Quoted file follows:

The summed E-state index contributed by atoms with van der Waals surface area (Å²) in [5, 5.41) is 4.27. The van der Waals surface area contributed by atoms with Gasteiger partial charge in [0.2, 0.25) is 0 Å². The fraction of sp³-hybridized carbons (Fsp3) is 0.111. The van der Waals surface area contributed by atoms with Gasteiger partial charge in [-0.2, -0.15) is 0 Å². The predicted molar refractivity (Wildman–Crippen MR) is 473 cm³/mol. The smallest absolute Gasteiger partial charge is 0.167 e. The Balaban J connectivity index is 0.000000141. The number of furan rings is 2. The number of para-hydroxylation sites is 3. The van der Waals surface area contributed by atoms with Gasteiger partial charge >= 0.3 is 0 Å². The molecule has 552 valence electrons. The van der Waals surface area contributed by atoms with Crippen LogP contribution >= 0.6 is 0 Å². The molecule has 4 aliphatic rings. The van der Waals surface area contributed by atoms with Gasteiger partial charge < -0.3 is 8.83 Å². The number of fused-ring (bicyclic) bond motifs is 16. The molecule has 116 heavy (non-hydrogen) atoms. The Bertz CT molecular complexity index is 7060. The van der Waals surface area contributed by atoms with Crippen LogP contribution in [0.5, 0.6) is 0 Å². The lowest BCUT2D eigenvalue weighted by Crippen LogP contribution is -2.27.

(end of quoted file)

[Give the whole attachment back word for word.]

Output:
The summed E-state index contributed by atoms with van der Waals surface area (Å²) in [5, 5.41) is 4.27. The van der Waals surface area contributed by atoms with Gasteiger partial charge in [0.2, 0.25) is 0 Å². The fraction of sp³-hybridized carbons (Fsp3) is 0.111. The van der Waals surface area contributed by atoms with Gasteiger partial charge in [-0.2, -0.15) is 0 Å². The predicted molar refractivity (Wildman–Crippen MR) is 473 cm³/mol. The smallest absolute Gasteiger partial charge is 0.167 e. The Balaban J connectivity index is 0.000000141. The number of furan rings is 2. The number of para-hydroxylation sites is 3. The van der Waals surface area contributed by atoms with Gasteiger partial charge >= 0.3 is 0 Å². The molecule has 552 valence electrons. The van der Waals surface area contributed by atoms with Crippen LogP contribution >= 0.6 is 0 Å². The molecule has 4 aliphatic rings. The van der Waals surface area contributed by atoms with Gasteiger partial charge < -0.3 is 8.83 Å². The number of fused-ring (bicyclic) bond motifs is 16. The molecule has 116 heavy (non-hydrogen) atoms. The Bertz CT molecular complexity index is 7060. The van der Waals surface area contributed by atoms with Crippen LogP contribution in [0.5, 0.6) is 0 Å². The lowest BCUT2D eigenvalue weighted by Crippen LogP contribution is -2.27.